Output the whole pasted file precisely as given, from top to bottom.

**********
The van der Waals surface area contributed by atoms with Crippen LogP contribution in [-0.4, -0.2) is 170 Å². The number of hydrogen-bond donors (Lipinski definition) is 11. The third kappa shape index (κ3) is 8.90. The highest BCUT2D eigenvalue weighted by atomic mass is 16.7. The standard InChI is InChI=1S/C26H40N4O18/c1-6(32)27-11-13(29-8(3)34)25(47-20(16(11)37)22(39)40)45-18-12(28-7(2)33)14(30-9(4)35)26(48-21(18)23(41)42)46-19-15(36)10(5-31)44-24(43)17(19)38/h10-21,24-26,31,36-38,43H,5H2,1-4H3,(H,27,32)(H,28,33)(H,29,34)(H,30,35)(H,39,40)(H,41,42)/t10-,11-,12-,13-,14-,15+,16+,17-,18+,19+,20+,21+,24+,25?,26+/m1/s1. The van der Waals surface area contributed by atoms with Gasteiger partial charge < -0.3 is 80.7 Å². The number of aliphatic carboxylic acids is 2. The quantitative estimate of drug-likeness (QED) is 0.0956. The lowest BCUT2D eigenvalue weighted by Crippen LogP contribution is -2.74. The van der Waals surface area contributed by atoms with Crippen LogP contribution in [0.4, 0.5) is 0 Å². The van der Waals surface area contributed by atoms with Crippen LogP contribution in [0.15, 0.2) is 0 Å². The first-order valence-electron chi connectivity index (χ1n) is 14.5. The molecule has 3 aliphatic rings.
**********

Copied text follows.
The van der Waals surface area contributed by atoms with Crippen LogP contribution in [-0.4, -0.2) is 170 Å². The number of hydrogen-bond donors (Lipinski definition) is 11. The third kappa shape index (κ3) is 8.90. The highest BCUT2D eigenvalue weighted by atomic mass is 16.7. The standard InChI is InChI=1S/C26H40N4O18/c1-6(32)27-11-13(29-8(3)34)25(47-20(16(11)37)22(39)40)45-18-12(28-7(2)33)14(30-9(4)35)26(48-21(18)23(41)42)46-19-15(36)10(5-31)44-24(43)17(19)38/h10-21,24-26,31,36-38,43H,5H2,1-4H3,(H,27,32)(H,28,33)(H,29,34)(H,30,35)(H,39,40)(H,41,42)/t10-,11-,12-,13-,14-,15+,16+,17-,18+,19+,20+,21+,24+,25?,26+/m1/s1. The van der Waals surface area contributed by atoms with Gasteiger partial charge < -0.3 is 80.7 Å². The number of aliphatic carboxylic acids is 2. The quantitative estimate of drug-likeness (QED) is 0.0956. The lowest BCUT2D eigenvalue weighted by Crippen LogP contribution is -2.74. The van der Waals surface area contributed by atoms with Crippen LogP contribution in [0.4, 0.5) is 0 Å². The van der Waals surface area contributed by atoms with Crippen LogP contribution in [0.15, 0.2) is 0 Å². The first-order valence-electron chi connectivity index (χ1n) is 14.5. The molecule has 3 aliphatic rings.